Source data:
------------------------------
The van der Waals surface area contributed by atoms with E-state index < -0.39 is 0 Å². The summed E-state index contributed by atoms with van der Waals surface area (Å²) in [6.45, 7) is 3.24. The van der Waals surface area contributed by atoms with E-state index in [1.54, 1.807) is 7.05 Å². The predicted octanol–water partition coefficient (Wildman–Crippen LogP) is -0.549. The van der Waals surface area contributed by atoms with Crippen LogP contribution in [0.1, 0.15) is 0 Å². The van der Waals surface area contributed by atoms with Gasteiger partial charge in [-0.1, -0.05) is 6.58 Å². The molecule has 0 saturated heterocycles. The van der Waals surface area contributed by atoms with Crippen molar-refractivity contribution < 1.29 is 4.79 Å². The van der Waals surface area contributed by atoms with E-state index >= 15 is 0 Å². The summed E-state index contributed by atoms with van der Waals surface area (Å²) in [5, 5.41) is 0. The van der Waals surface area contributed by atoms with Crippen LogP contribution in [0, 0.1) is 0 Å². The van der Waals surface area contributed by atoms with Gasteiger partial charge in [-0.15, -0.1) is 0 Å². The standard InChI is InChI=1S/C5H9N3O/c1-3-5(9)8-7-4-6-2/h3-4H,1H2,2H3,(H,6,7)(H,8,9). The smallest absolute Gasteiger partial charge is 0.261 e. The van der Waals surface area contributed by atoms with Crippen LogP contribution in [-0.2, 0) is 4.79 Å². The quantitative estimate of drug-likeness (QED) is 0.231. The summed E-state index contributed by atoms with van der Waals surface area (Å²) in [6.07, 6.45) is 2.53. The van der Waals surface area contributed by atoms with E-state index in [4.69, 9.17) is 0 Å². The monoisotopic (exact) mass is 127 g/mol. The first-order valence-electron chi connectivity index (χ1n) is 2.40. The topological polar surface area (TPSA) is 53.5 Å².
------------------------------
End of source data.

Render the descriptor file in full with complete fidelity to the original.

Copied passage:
The van der Waals surface area contributed by atoms with E-state index < -0.39 is 0 Å². The summed E-state index contributed by atoms with van der Waals surface area (Å²) in [6.45, 7) is 3.24. The van der Waals surface area contributed by atoms with E-state index in [1.54, 1.807) is 7.05 Å². The predicted octanol–water partition coefficient (Wildman–Crippen LogP) is -0.549. The van der Waals surface area contributed by atoms with Crippen LogP contribution in [0.1, 0.15) is 0 Å². The van der Waals surface area contributed by atoms with Gasteiger partial charge in [-0.1, -0.05) is 6.58 Å². The molecule has 0 saturated heterocycles. The van der Waals surface area contributed by atoms with Crippen molar-refractivity contribution < 1.29 is 4.79 Å². The van der Waals surface area contributed by atoms with E-state index >= 15 is 0 Å². The summed E-state index contributed by atoms with van der Waals surface area (Å²) in [5, 5.41) is 0. The van der Waals surface area contributed by atoms with Crippen LogP contribution in [0, 0.1) is 0 Å². The van der Waals surface area contributed by atoms with Gasteiger partial charge in [-0.15, -0.1) is 0 Å². The standard InChI is InChI=1S/C5H9N3O/c1-3-5(9)8-7-4-6-2/h3-4H,1H2,2H3,(H,6,7)(H,8,9). The smallest absolute Gasteiger partial charge is 0.261 e. The van der Waals surface area contributed by atoms with Crippen LogP contribution in [-0.2, 0) is 4.79 Å². The quantitative estimate of drug-likeness (QED) is 0.231. The summed E-state index contributed by atoms with van der Waals surface area (Å²) in [6.07, 6.45) is 2.53. The van der Waals surface area contributed by atoms with E-state index in [4.69, 9.17) is 0 Å². The monoisotopic (exact) mass is 127 g/mol. The first-order valence-electron chi connectivity index (χ1n) is 2.40. The topological polar surface area (TPSA) is 53.5 Å².